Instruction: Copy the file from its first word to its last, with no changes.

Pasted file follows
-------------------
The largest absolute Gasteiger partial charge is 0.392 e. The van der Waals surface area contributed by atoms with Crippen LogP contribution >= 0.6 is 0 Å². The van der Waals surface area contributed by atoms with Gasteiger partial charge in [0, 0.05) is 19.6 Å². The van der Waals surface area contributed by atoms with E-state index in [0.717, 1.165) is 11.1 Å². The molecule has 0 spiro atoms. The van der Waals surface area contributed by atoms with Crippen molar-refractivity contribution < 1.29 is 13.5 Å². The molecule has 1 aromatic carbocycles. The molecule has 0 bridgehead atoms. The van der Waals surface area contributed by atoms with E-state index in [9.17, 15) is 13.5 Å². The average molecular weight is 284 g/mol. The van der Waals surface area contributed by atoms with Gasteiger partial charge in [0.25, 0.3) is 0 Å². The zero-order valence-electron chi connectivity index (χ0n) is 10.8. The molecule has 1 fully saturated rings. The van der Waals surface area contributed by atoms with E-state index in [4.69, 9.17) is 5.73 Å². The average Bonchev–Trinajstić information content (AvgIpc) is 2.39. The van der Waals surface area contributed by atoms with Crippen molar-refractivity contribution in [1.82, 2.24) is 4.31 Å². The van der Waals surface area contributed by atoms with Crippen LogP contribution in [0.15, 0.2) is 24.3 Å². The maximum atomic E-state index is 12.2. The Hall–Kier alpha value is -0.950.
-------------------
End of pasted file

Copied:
The largest absolute Gasteiger partial charge is 0.392 e. The van der Waals surface area contributed by atoms with Crippen LogP contribution >= 0.6 is 0 Å². The van der Waals surface area contributed by atoms with Gasteiger partial charge in [0, 0.05) is 19.6 Å². The van der Waals surface area contributed by atoms with E-state index in [0.717, 1.165) is 11.1 Å². The molecule has 0 spiro atoms. The van der Waals surface area contributed by atoms with Crippen molar-refractivity contribution < 1.29 is 13.5 Å². The molecule has 1 aromatic carbocycles. The molecule has 0 bridgehead atoms. The van der Waals surface area contributed by atoms with E-state index in [9.17, 15) is 13.5 Å². The average molecular weight is 284 g/mol. The van der Waals surface area contributed by atoms with Gasteiger partial charge in [0.25, 0.3) is 0 Å². The zero-order valence-electron chi connectivity index (χ0n) is 10.8. The molecule has 1 fully saturated rings. The van der Waals surface area contributed by atoms with E-state index in [4.69, 9.17) is 5.73 Å². The average Bonchev–Trinajstić information content (AvgIpc) is 2.39. The van der Waals surface area contributed by atoms with Crippen molar-refractivity contribution in [1.82, 2.24) is 4.31 Å². The van der Waals surface area contributed by atoms with Crippen LogP contribution in [0.15, 0.2) is 24.3 Å². The maximum atomic E-state index is 12.2. The Hall–Kier alpha value is -0.950.